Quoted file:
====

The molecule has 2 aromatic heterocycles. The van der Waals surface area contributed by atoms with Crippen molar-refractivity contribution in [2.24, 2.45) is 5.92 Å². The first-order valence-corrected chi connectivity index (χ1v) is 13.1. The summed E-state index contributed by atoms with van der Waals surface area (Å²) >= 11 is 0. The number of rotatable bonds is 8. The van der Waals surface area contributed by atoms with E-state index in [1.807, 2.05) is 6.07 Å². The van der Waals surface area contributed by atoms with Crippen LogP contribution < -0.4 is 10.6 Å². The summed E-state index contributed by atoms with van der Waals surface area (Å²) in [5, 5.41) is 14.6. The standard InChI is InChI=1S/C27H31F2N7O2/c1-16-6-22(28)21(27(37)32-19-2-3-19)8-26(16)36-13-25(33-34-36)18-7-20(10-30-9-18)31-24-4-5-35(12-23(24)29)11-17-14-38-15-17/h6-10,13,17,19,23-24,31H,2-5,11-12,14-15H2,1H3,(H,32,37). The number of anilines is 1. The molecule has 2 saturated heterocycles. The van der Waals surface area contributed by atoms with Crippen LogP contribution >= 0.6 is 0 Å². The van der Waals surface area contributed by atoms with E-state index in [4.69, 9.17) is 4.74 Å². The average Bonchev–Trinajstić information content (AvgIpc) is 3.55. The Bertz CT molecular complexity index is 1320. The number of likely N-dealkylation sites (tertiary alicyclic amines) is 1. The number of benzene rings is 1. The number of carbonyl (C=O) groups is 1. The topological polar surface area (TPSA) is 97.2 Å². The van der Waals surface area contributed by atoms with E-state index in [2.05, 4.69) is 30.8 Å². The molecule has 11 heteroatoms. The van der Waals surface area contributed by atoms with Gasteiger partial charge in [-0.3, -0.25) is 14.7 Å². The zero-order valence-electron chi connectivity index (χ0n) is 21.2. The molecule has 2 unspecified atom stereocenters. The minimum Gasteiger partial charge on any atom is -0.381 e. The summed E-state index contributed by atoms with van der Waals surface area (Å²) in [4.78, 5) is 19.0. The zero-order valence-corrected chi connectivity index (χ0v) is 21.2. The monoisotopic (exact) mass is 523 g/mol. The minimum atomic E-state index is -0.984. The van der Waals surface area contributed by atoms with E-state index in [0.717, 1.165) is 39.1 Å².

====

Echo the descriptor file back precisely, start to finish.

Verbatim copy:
The molecule has 2 aromatic heterocycles. The van der Waals surface area contributed by atoms with Crippen molar-refractivity contribution in [2.24, 2.45) is 5.92 Å². The first-order valence-corrected chi connectivity index (χ1v) is 13.1. The summed E-state index contributed by atoms with van der Waals surface area (Å²) >= 11 is 0. The number of rotatable bonds is 8. The van der Waals surface area contributed by atoms with E-state index in [1.807, 2.05) is 6.07 Å². The van der Waals surface area contributed by atoms with Crippen LogP contribution < -0.4 is 10.6 Å². The summed E-state index contributed by atoms with van der Waals surface area (Å²) in [5, 5.41) is 14.6. The standard InChI is InChI=1S/C27H31F2N7O2/c1-16-6-22(28)21(27(37)32-19-2-3-19)8-26(16)36-13-25(33-34-36)18-7-20(10-30-9-18)31-24-4-5-35(12-23(24)29)11-17-14-38-15-17/h6-10,13,17,19,23-24,31H,2-5,11-12,14-15H2,1H3,(H,32,37). The number of anilines is 1. The molecule has 2 saturated heterocycles. The van der Waals surface area contributed by atoms with Crippen LogP contribution >= 0.6 is 0 Å². The van der Waals surface area contributed by atoms with E-state index in [4.69, 9.17) is 4.74 Å². The average Bonchev–Trinajstić information content (AvgIpc) is 3.55. The Bertz CT molecular complexity index is 1320. The number of likely N-dealkylation sites (tertiary alicyclic amines) is 1. The number of benzene rings is 1. The number of carbonyl (C=O) groups is 1. The topological polar surface area (TPSA) is 97.2 Å². The van der Waals surface area contributed by atoms with E-state index in [2.05, 4.69) is 30.8 Å². The molecule has 11 heteroatoms. The van der Waals surface area contributed by atoms with Gasteiger partial charge in [-0.3, -0.25) is 14.7 Å². The zero-order valence-electron chi connectivity index (χ0n) is 21.2. The molecule has 2 unspecified atom stereocenters. The minimum Gasteiger partial charge on any atom is -0.381 e. The summed E-state index contributed by atoms with van der Waals surface area (Å²) in [4.78, 5) is 19.0. The zero-order valence-corrected chi connectivity index (χ0v) is 21.2. The monoisotopic (exact) mass is 523 g/mol. The minimum atomic E-state index is -0.984. The van der Waals surface area contributed by atoms with E-state index in [0.717, 1.165) is 39.1 Å².